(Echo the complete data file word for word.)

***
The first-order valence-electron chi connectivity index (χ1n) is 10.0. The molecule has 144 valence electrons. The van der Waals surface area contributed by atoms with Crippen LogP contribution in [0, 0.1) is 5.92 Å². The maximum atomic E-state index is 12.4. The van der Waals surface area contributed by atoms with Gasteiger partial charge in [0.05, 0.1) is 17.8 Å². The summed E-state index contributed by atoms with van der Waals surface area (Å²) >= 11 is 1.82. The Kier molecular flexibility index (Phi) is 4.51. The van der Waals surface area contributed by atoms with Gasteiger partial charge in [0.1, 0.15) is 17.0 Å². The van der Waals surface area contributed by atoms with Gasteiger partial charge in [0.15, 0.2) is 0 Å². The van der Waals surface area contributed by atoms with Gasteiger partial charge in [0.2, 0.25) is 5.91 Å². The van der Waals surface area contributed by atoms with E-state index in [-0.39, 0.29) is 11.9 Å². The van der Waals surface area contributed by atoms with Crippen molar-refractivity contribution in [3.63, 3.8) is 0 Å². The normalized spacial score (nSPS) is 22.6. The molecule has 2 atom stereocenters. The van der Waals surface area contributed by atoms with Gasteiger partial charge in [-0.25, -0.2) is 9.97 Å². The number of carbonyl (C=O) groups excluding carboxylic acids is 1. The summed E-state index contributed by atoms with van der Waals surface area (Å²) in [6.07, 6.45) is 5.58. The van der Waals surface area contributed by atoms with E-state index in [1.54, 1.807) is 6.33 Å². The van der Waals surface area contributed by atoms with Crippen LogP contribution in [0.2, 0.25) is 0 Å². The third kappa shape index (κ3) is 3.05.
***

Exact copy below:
The first-order valence-electron chi connectivity index (χ1n) is 10.0. The molecule has 144 valence electrons. The van der Waals surface area contributed by atoms with Crippen LogP contribution in [0, 0.1) is 5.92 Å². The maximum atomic E-state index is 12.4. The van der Waals surface area contributed by atoms with Gasteiger partial charge in [0.05, 0.1) is 17.8 Å². The summed E-state index contributed by atoms with van der Waals surface area (Å²) >= 11 is 1.82. The Kier molecular flexibility index (Phi) is 4.51. The van der Waals surface area contributed by atoms with Gasteiger partial charge in [0.1, 0.15) is 17.0 Å². The van der Waals surface area contributed by atoms with Gasteiger partial charge in [0.15, 0.2) is 0 Å². The van der Waals surface area contributed by atoms with Gasteiger partial charge in [0.2, 0.25) is 5.91 Å². The van der Waals surface area contributed by atoms with E-state index in [-0.39, 0.29) is 11.9 Å². The van der Waals surface area contributed by atoms with Crippen molar-refractivity contribution in [3.63, 3.8) is 0 Å². The normalized spacial score (nSPS) is 22.6. The molecule has 2 atom stereocenters. The van der Waals surface area contributed by atoms with Gasteiger partial charge in [-0.25, -0.2) is 9.97 Å². The number of carbonyl (C=O) groups excluding carboxylic acids is 1. The summed E-state index contributed by atoms with van der Waals surface area (Å²) in [6.07, 6.45) is 5.58. The van der Waals surface area contributed by atoms with E-state index in [1.54, 1.807) is 6.33 Å². The van der Waals surface area contributed by atoms with Crippen LogP contribution in [0.2, 0.25) is 0 Å². The third kappa shape index (κ3) is 3.05.